How to Use a Prime Lens

how to use a prime lens / Crafted in Carhartt
how to use a prime lens / Crafted in Carhartt

how to use a prime lens / Crafted in Carhartt

how to use a prime lens / Crafted in Carhartt

how to use a prime lens / Crafted in Carhartt

how to use a prime lens / Crafted in Carhartt

A prime lens, also referred to as a fixed lens, has a fixed focal length. That means it can’t zoom in or out, but it has a higher optical quality. This is a really fun lens to have in your photography kit. The shorter the focal length, the more bokeh it will yield.

Before we go any further, let’s talk definitions. Focal length is the distance of a lens or mirror to its focal point. In the photos above, I am shooting with a 40mm lens. Bokeh is the aesthetic quality of the blur created in the out-of-focus parts of an image produced by a lens. It gives a great artistic punch to your photos.

Here are a few ways to put that prime lens to good use:

  1. Try shooting the same subject from many different angles. Subtle changes in height or depth can make for big differences. Don’t be afraid to stand on a stool or crawl on the ground. You may look crazy, but you’ll have a more interesting photo in the end.
  2. Wrap your head around the whole in focus / out of focus part. Depth of field is the distance between the nearest and farthest objects in a scene that appear acceptably sharp in an image. The foreground and background will appear blurry. This can help you define your subject and draw the viewer in. Play around with different apertures to affect DOF.
  3. Look for distinct textures to photograph. When you mix the concept of depth of field with different textures and patterns, things get really interesting. The interplay of soft blurs and sharp focus can create an abstracted view of your subject.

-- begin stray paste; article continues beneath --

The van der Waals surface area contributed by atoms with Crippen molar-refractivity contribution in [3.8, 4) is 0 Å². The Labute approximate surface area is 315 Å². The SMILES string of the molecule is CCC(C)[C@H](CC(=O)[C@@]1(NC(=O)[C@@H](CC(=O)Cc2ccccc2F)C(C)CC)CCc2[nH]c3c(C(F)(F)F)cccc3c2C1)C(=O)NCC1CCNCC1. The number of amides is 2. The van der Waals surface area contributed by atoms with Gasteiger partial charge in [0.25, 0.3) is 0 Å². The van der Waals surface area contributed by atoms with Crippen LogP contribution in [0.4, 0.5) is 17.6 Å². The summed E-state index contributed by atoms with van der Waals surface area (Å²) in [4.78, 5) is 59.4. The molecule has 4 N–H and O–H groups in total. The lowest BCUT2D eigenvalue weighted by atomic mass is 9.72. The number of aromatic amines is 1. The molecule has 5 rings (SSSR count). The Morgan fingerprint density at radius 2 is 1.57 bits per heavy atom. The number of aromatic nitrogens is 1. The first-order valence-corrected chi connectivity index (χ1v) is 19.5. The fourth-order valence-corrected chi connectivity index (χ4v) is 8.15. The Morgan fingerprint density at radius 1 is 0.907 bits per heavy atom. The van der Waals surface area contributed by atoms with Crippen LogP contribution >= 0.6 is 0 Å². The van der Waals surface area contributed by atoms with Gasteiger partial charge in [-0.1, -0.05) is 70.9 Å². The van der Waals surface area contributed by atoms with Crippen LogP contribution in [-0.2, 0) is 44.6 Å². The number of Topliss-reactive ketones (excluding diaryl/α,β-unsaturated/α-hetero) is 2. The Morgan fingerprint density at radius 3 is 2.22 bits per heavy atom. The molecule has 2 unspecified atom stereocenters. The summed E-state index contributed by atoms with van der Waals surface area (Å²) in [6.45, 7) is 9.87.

4. Prime lenses are great for shooting portraits. The wide angle prevents distortion and don’t forget bokeh– everyone looks better with a little blurring action.
  5. Experiment with lighting. Fixed lenses perform well in low light. The effect can be moody and artistic. Just be sure to have a good stance and steady hands. If you have a tripod, give it a go.

my outfit: Carhartt Women’s Hayward Henley, Clarksburg Zip-Front Sweatshirt, & 1889 Slim-Fit Double-Front Denim Dungaree

Photography Tips from Carhartt Photographer

photography tips from Carhartt photographer

photography tips from Carhartt photographer
Welcome behind the scenes of Crafted in Carhartt in Washington DC. Here are a few things I’ve learned taking pictures over the years. Hopefully a few of these tips can help you out.

  • Clouds are your friends. Overcast skies provide great light coverage without the shadows of direct sunlight.
  • Try out new angles. Be daring and climb on things. Lie down or kneel on the ground. You’ll see your subject in a whole new way.
  • Candid photos are more compelling. Posed pictures don’t feel as authentic as photos that capture people in their element.
  • Ditch cheesy editing tricks. A lot of times preset editing filters and effects look cheap and unprofessional.
  • When it comes to composition, be aware of everything. The background can be just as important as the subject.
  • Change up your subjects. Look at the things around you in a different light. You’ll learn to see beauty in everything.
  • Experiment! Never be afraid to do something wrong. The trash bin is a very underrated tool.

Photography can be whatever you make it. For me, it’s photographing some of the more interesting ladies around. I get dirty, I climb on roofs, I sit in piles of mud, I scale silos, etc… The Carhartt Women’s Force Performance Tank is exactly what I need for work. It’s stain resistant, odor blocking, and sweat wicking technology helps me out on all fronts. That way I can focus on the work and not on staying clean. Give it a try! Once you get Force you’ll never go back.